link   

Originally posted by Jedite
From what I've seen and read it seem they are more worried about the fires buring the radioactive trees grass buildings then the barrier failing.


Yep, that's what everyone's talking about but it's my position that there is a much, much more dangerous side to this that they aren't talking about.... the 25 year old already disintegrating, metal sarcophagus that's shielding the world from 100 kilograms of plutonium of which 1 microgram is lethal to humans.
didn't you read what I wrote?

[edit on 6/8/2010 by Iamonlyhuman]



posted on Aug, 6 2010 @ 01:47 PM
link   
reply to post by Iamonlyhuman
 

sorry to say but yes some people only read what they want to read, and yes, i do agree with you there is something more going on i tried to find a 2-3 year old article were it was stating that the frame work was disintegrating from the inside out.

If you look for, on the web/net "robotic death or death of robots" you will find videos of them falling in to the pit, there was a cam on one, that lasted 10 min, and you could see the gray goo moving and the ripples of heat.

wondered if, god for bid, how we would handle such an event.

When the out shell does fall, for in the other video it tells of how the is no funds to build it 1Bil$, will they be open and tell the world?


+5 more 
posted on Aug, 6 2010 @ 02:17 PM
link   
Here is a view from my window. You can see the smoke is heavy in Moscow.




posted on Aug, 6 2010 @ 02:26 PM
link   
I think this is the most important story today, at least in my perspective.

The Chernobyl area will be contaminated for 'up to 200,000 to 500,000 years' according to some of the Russians who spoke in the video linked in the OP. I went to youtube and watched the entire documentary, extremely informative I suggest everyone watch it.

A disaster of this nature is not a Russian problem, it is a human problem and it effects everyone globally.

For instance in the documentary linked in the OP, they showed maps of Europe and showed diagrams of how the radioactive cloud traveled all across Europe and contaminated vast regions including France, Italy, UK, etc.

But this information was never really big in the press, as the documentary shows, much of the truth about what really happened has been covered up or ignored.

Luckily now in the Information Age we are beginning to really find out the true scope of the disaster and it's unprecedented.

This is a very good topic to discuss and I spent the last 3 hours + doing research and watching videos on the topic. Extremely important stuff when considering the future of our species and each of our children will be effected worldwide.



posted on Aug, 6 2010 @ 02:54 PM
link   
reply to post by muzzleflash
 


Kudos to you for taking the time to watch the series. It is the best documentary on the subject. Thanks for your contribution.

1986 was a long time ago and not many understand the impact this event had and continues to have on the world. The severity of the events that happened was intentionally kept from the public at large due to various reasons in various countries but there were those who knew that they were literally on the verge of destroying the world at the time (the very close call with the secondary explosion which would have proved even worse) - I'm not exaggerating or over-dramatizing one little bit. Chernobyl was truly the "Oh S*it", white knuckle moment that brought everyone back to reality and humility and became the beginning of the end of the cold war.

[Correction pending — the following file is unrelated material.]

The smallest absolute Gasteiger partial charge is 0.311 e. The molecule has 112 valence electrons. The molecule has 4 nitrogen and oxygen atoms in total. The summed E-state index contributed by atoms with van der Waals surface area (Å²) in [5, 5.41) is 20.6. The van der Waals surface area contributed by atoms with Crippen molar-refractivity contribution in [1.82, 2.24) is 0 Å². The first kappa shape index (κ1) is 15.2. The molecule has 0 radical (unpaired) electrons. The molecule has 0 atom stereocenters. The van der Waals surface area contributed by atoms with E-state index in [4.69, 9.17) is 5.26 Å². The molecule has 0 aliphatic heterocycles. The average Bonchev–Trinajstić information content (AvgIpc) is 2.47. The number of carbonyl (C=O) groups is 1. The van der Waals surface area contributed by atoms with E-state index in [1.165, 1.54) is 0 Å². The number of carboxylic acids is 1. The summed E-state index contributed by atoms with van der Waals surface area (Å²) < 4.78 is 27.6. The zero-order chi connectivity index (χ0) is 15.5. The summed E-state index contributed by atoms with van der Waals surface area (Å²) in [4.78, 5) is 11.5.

Now, let's just hope and pray they contain the fires so that the structure remains viable so we can just continue to deal with the contamination that's already there and not new contamination on top of it. I haven't been able to find much information besides the RT video that says where the fires actually are. Any help on this is appreciated.



posted on Aug, 6 2010 @ 02:57 PM
link   
reply to post by Iamonlyhuman
 


Thanks for posting that series of videos, that was a real eye opener. My only understanding of the disaster before was that the reactor blew, 1000s of people died, and they sealed it.

The magnitude of the effort involved to seal the reactor, and what could have been if there had been a 2nd explosion, is somethig everyone needs to understand. Makes you wonder why the Russians, of all people, would be helping Iran to build more of these things.

But what I don't understand is that there have been 1000s of nuclear test explosions around the world, only a proportion underground, and they do not produce any of the disasterous consequences of 1 reactor blowing.

In the video someone said "If there had been a 2nd explosion all of Europe would have been uninhabitable". And also one of the Soviets most powerful nuclear weapons was 30 times more powerful than the explosion at Chernobyl.

They must have tested these weapons, and what about the Tsar bomb? Why isn't this adding up for me? Can someone explain, please?



new topics

top topics



 
70
<<   2  3  4 >>

log in

join